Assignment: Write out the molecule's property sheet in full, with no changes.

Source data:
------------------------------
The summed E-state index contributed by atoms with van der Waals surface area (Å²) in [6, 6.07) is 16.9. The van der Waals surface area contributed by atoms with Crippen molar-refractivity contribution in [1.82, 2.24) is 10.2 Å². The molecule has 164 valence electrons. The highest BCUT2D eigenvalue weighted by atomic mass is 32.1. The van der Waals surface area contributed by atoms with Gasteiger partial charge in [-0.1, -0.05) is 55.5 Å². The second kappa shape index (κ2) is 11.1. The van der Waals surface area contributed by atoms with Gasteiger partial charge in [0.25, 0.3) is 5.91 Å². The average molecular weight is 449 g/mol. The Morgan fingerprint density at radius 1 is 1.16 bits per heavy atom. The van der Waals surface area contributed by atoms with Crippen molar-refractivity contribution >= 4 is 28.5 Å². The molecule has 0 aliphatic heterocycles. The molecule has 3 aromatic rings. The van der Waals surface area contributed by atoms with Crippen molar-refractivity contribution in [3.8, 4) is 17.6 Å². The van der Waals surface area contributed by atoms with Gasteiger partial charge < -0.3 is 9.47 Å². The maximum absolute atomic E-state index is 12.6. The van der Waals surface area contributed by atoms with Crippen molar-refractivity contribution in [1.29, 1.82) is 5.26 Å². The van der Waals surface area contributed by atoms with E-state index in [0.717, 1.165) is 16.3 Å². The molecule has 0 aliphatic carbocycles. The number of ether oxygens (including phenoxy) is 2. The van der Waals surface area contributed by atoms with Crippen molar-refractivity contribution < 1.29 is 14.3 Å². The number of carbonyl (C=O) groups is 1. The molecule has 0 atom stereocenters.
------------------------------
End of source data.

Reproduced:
The summed E-state index contributed by atoms with van der Waals surface area (Å²) in [6, 6.07) is 16.9. The van der Waals surface area contributed by atoms with Crippen molar-refractivity contribution in [1.82, 2.24) is 10.2 Å². The molecule has 164 valence electrons. The highest BCUT2D eigenvalue weighted by atomic mass is 32.1. The van der Waals surface area contributed by atoms with Gasteiger partial charge in [-0.1, -0.05) is 55.5 Å². The second kappa shape index (κ2) is 11.1. The van der Waals surface area contributed by atoms with Gasteiger partial charge in [0.25, 0.3) is 5.91 Å². The average molecular weight is 449 g/mol. The Morgan fingerprint density at radius 1 is 1.16 bits per heavy atom. The van der Waals surface area contributed by atoms with Crippen molar-refractivity contribution >= 4 is 28.5 Å². The molecule has 0 aliphatic heterocycles. The molecule has 3 aromatic rings. The van der Waals surface area contributed by atoms with Crippen molar-refractivity contribution in [3.8, 4) is 17.6 Å². The van der Waals surface area contributed by atoms with Gasteiger partial charge < -0.3 is 9.47 Å². The maximum absolute atomic E-state index is 12.6. The van der Waals surface area contributed by atoms with Crippen molar-refractivity contribution in [1.29, 1.82) is 5.26 Å². The van der Waals surface area contributed by atoms with E-state index in [0.717, 1.165) is 16.3 Å². The molecule has 0 aliphatic carbocycles. The number of ether oxygens (including phenoxy) is 2. The van der Waals surface area contributed by atoms with Crippen molar-refractivity contribution < 1.29 is 14.3 Å². The number of carbonyl (C=O) groups is 1. The molecule has 0 atom stereocenters.